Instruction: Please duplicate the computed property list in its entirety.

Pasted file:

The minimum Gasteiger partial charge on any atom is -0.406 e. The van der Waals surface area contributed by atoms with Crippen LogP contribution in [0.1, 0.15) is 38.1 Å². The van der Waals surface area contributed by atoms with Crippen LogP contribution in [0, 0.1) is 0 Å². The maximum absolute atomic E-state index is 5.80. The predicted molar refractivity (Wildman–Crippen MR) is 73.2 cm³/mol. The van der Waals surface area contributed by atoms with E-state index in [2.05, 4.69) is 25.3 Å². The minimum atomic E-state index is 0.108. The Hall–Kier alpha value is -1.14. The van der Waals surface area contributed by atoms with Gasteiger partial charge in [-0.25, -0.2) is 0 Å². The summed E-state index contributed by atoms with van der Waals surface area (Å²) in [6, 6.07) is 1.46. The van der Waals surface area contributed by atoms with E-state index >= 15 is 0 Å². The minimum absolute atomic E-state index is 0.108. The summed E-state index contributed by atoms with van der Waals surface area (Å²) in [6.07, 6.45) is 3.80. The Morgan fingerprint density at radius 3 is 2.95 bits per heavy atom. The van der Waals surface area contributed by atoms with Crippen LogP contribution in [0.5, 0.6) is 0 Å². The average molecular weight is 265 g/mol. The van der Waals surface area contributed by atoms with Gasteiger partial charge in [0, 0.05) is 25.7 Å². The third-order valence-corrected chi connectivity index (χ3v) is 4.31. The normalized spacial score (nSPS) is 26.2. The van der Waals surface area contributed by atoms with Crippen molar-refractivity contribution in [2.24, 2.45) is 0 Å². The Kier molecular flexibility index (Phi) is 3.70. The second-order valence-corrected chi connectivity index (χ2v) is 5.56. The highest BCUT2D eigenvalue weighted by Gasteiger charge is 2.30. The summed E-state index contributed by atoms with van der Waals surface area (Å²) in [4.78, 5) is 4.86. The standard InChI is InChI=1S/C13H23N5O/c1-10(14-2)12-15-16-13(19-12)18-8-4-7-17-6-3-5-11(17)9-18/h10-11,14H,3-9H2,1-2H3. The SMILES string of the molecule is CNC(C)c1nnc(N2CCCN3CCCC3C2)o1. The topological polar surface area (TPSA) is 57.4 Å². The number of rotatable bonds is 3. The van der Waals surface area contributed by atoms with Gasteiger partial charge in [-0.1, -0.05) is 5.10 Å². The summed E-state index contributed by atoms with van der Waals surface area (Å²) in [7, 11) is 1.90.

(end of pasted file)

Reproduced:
The minimum Gasteiger partial charge on any atom is -0.406 e. The van der Waals surface area contributed by atoms with Crippen LogP contribution in [0.1, 0.15) is 38.1 Å². The van der Waals surface area contributed by atoms with Crippen LogP contribution in [0, 0.1) is 0 Å². The maximum absolute atomic E-state index is 5.80. The predicted molar refractivity (Wildman–Crippen MR) is 73.2 cm³/mol. The van der Waals surface area contributed by atoms with E-state index in [2.05, 4.69) is 25.3 Å². The minimum atomic E-state index is 0.108. The Hall–Kier alpha value is -1.14. The van der Waals surface area contributed by atoms with Gasteiger partial charge in [-0.25, -0.2) is 0 Å². The summed E-state index contributed by atoms with van der Waals surface area (Å²) in [6, 6.07) is 1.46. The van der Waals surface area contributed by atoms with E-state index >= 15 is 0 Å². The minimum absolute atomic E-state index is 0.108. The summed E-state index contributed by atoms with van der Waals surface area (Å²) in [6.07, 6.45) is 3.80. The Morgan fingerprint density at radius 3 is 2.95 bits per heavy atom. The van der Waals surface area contributed by atoms with Crippen LogP contribution in [0.5, 0.6) is 0 Å². The average molecular weight is 265 g/mol. The van der Waals surface area contributed by atoms with Gasteiger partial charge in [0, 0.05) is 25.7 Å². The third-order valence-corrected chi connectivity index (χ3v) is 4.31. The normalized spacial score (nSPS) is 26.2. The van der Waals surface area contributed by atoms with Crippen molar-refractivity contribution in [2.24, 2.45) is 0 Å². The Kier molecular flexibility index (Phi) is 3.70. The second-order valence-corrected chi connectivity index (χ2v) is 5.56. The highest BCUT2D eigenvalue weighted by Gasteiger charge is 2.30. The summed E-state index contributed by atoms with van der Waals surface area (Å²) in [4.78, 5) is 4.86. The standard InChI is InChI=1S/C13H23N5O/c1-10(14-2)12-15-16-13(19-12)18-8-4-7-17-6-3-5-11(17)9-18/h10-11,14H,3-9H2,1-2H3. The SMILES string of the molecule is CNC(C)c1nnc(N2CCCN3CCCC3C2)o1. The topological polar surface area (TPSA) is 57.4 Å². The number of rotatable bonds is 3. The van der Waals surface area contributed by atoms with Gasteiger partial charge in [-0.1, -0.05) is 5.10 Å². The summed E-state index contributed by atoms with van der Waals surface area (Å²) in [7, 11) is 1.90.